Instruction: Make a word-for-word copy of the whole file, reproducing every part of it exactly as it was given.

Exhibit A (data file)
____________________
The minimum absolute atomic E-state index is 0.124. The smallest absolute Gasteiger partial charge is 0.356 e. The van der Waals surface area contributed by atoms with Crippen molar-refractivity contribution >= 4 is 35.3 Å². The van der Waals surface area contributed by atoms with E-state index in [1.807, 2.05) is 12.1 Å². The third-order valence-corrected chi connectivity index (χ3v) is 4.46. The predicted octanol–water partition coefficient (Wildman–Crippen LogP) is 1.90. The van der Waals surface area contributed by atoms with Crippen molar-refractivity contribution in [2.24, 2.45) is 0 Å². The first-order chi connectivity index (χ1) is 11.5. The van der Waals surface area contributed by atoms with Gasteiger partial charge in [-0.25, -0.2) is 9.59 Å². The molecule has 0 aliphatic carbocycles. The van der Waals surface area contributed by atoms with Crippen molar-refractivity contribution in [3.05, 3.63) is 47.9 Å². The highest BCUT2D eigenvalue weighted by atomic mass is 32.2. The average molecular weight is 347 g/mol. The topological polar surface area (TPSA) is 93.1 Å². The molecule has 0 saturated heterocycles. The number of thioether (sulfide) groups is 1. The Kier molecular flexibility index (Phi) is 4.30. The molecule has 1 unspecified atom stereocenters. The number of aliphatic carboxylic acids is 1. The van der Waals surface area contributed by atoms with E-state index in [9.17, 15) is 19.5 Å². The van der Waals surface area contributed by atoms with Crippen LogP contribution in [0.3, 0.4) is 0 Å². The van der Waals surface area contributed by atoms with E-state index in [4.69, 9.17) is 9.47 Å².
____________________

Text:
The minimum absolute atomic E-state index is 0.124. The smallest absolute Gasteiger partial charge is 0.356 e. The van der Waals surface area contributed by atoms with Crippen molar-refractivity contribution >= 4 is 35.3 Å². The van der Waals surface area contributed by atoms with E-state index in [1.807, 2.05) is 12.1 Å². The third-order valence-corrected chi connectivity index (χ3v) is 4.46. The predicted octanol–water partition coefficient (Wildman–Crippen LogP) is 1.90. The van der Waals surface area contributed by atoms with Crippen molar-refractivity contribution in [2.24, 2.45) is 0 Å². The first-order chi connectivity index (χ1) is 11.5. The van der Waals surface area contributed by atoms with Gasteiger partial charge in [-0.25, -0.2) is 9.59 Å². The molecule has 0 aliphatic carbocycles. The van der Waals surface area contributed by atoms with Crippen molar-refractivity contribution in [3.05, 3.63) is 47.9 Å². The highest BCUT2D eigenvalue weighted by atomic mass is 32.2. The average molecular weight is 347 g/mol. The topological polar surface area (TPSA) is 93.1 Å². The molecule has 0 saturated heterocycles. The number of thioether (sulfide) groups is 1. The Kier molecular flexibility index (Phi) is 4.30. The molecule has 1 unspecified atom stereocenters. The number of aliphatic carboxylic acids is 1. The van der Waals surface area contributed by atoms with E-state index in [9.17, 15) is 19.5 Å². The van der Waals surface area contributed by atoms with Crippen LogP contribution in [0.3, 0.4) is 0 Å². The van der Waals surface area contributed by atoms with E-state index in [4.69, 9.17) is 9.47 Å².